My 17-year-old daughter is just about to get her first credit card. Next year at this time she’ll be in college, and I want her to get some credit card experience now, while I can still mentor her. If you’re teaching your child about credit, maybe some of what I’m doing can be helpful to you.

For her first credit card, my daughter will be an “authorized user ” on my account. That way, I can monitor her usage closely and show her how to make on-time, online payments from her checking account. She also knows this credit card with training wheels has a number of limits, such as:

  • If you charge things in an out-of-control way, you lose the card.
  • You must always pay your balance in full. If you can’t, it means you’ve overspent, and that’s grounds for losing the card.
  • Yous should monitor your credit card statements. We’ll do this online together at least once every week. We need to make sure unauthorized people don’t gain access to your account.
  • Your credit limit will be very low ($500 or less). That’s for your safety, so you can’t overcharge, and so a thief can’t run up your balance.

My daughter’s credit card isn’t her first exposure to the idea of credit. It’s more like the payoff for learning how to handle money responsibly. When she turned 13, my daughter began getting a monthly “family salary.” She works for me to earn the money, and her salary covers almost all of her monthly expenses—from bus passes and cell phone charges to schoolbooks and gifts for friends. She’s already had four full years of experience making her money last for 30 days at a time.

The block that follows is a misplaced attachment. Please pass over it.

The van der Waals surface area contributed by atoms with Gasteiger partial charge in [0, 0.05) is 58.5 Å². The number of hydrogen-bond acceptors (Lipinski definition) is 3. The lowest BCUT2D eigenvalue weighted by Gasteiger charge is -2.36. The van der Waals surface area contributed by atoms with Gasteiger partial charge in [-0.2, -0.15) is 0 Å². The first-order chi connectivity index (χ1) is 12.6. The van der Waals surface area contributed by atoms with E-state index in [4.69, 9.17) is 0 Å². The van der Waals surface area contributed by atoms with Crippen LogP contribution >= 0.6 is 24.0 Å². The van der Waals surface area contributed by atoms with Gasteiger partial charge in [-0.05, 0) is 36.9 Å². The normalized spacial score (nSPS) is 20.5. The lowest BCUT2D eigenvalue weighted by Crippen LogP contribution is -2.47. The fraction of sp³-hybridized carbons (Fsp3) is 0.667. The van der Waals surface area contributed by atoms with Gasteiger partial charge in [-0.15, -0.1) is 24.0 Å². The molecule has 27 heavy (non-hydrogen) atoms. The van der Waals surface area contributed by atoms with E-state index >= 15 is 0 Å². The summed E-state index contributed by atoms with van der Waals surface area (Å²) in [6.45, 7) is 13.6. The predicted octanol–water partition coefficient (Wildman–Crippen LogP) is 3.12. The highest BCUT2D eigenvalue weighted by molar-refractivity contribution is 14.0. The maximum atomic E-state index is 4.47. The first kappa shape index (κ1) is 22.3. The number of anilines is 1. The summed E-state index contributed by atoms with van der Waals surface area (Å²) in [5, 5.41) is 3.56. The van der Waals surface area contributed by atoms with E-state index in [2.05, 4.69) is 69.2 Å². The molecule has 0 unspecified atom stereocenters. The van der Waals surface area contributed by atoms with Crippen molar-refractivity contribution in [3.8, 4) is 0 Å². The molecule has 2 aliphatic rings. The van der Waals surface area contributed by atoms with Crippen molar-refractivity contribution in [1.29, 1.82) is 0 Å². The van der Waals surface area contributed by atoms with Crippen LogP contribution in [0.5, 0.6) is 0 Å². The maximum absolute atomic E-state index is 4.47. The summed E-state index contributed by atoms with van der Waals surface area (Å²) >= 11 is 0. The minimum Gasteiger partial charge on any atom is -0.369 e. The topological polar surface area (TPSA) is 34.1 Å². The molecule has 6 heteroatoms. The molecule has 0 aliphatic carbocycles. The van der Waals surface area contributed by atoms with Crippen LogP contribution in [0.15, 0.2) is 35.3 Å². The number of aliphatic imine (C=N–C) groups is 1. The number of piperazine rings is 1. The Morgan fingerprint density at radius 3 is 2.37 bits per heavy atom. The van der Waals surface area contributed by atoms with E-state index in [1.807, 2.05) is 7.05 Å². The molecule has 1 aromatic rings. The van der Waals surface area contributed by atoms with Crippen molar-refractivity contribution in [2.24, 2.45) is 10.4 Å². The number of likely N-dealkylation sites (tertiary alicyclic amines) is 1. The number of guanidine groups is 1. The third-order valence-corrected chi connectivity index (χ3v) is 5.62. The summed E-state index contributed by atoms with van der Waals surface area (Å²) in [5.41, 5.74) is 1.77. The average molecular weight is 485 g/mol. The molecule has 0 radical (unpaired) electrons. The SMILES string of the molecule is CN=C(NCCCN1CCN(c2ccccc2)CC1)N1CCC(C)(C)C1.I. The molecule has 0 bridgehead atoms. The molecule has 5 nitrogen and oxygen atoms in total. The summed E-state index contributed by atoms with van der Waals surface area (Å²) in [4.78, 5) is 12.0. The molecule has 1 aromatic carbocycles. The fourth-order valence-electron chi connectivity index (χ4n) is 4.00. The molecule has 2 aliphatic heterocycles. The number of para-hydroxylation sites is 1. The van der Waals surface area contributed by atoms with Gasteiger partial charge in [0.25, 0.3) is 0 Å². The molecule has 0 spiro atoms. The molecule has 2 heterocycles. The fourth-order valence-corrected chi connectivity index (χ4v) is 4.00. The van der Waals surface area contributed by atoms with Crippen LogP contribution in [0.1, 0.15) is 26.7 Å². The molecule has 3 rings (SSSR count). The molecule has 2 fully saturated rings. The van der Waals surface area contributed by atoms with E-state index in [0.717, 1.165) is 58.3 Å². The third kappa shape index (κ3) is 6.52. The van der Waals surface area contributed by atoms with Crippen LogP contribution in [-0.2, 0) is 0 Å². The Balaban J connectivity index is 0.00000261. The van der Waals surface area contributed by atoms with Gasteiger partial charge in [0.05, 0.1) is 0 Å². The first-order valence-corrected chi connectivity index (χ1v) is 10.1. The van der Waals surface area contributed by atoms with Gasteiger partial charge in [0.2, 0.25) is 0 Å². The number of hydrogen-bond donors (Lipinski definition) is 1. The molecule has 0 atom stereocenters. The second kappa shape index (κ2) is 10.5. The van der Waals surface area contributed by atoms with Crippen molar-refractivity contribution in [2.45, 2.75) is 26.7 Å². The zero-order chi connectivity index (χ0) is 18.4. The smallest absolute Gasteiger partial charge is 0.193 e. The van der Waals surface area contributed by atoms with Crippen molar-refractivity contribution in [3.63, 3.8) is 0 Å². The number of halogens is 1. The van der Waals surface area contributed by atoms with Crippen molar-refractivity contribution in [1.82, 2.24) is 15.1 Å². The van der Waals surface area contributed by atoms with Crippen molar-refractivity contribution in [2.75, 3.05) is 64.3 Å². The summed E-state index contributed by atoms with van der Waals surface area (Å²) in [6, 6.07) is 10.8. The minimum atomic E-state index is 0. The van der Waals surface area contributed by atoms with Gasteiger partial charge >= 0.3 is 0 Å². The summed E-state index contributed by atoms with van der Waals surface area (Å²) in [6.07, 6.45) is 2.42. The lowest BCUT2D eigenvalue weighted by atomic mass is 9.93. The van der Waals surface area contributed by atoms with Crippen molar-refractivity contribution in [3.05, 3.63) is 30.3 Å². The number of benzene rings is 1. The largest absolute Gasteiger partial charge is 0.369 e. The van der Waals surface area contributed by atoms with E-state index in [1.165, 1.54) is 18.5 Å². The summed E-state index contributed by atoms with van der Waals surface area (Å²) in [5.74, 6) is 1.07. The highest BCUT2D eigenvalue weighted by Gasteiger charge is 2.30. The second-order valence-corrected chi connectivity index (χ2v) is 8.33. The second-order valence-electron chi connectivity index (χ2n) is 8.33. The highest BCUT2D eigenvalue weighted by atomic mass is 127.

Although it might not sound like a credit-related lesson, my daughter has also learned about saving. The way I look at it, learning to save teaches children the value of patience. They know how to put away money over time for things they want—a skill that may help them avoid impulsively buying things on credit in the future.

A related credit lesson: the 30-Day List. The family rule is that if you want to buy something big (more than $30), you must jot it on your calendar and tell your parents about it. After 30 days, if you still want to buy it, we’ll help you figure out a strategy. But no big purchases can be made until you’ve thought about it for a month. Again, planning ahead and learning to wait is a great skill to teach before you put a credit card in a teen’s hand.

Finally, I show my kids my credit card bills from time to time. I make a special point of showing them the little box that calculates how much interest I’d owe—and how long it would take me to pay off my bill—if I made just the minimum payment. That information recently caused my younger daughter’s jaw to drop. “Why would anyone want to pay that much extra just for stuff like restaurant food and gas for the car?” she asked. That means she’s starting to understand the concept of using credit responsibly.

My financial work with my daughters is nowhere near done, but I’m confident that my oldest daughter’s experience with her first credit card will work out just fine. The card won’t be a ticket to wild spending or painful debt. Instead, it will be a helpful tool and nothing more. That’s exactly what I want it to be.

Teri Cettina is a mom of two daughters and freelance writer who specializes in personal finance and parenting topics. She blogs at Your Family Money. Follow her on Twitter: @TeriCettina

[amazon_link asins=’1524763438,1978203241,B01FICEK6Y’ template=’ProductCarousel’ store=’thinkglink-20′ marketplace=’US’ link_id=’ed45cb74-22fb-11e8-adc2-277c5c00bee1′]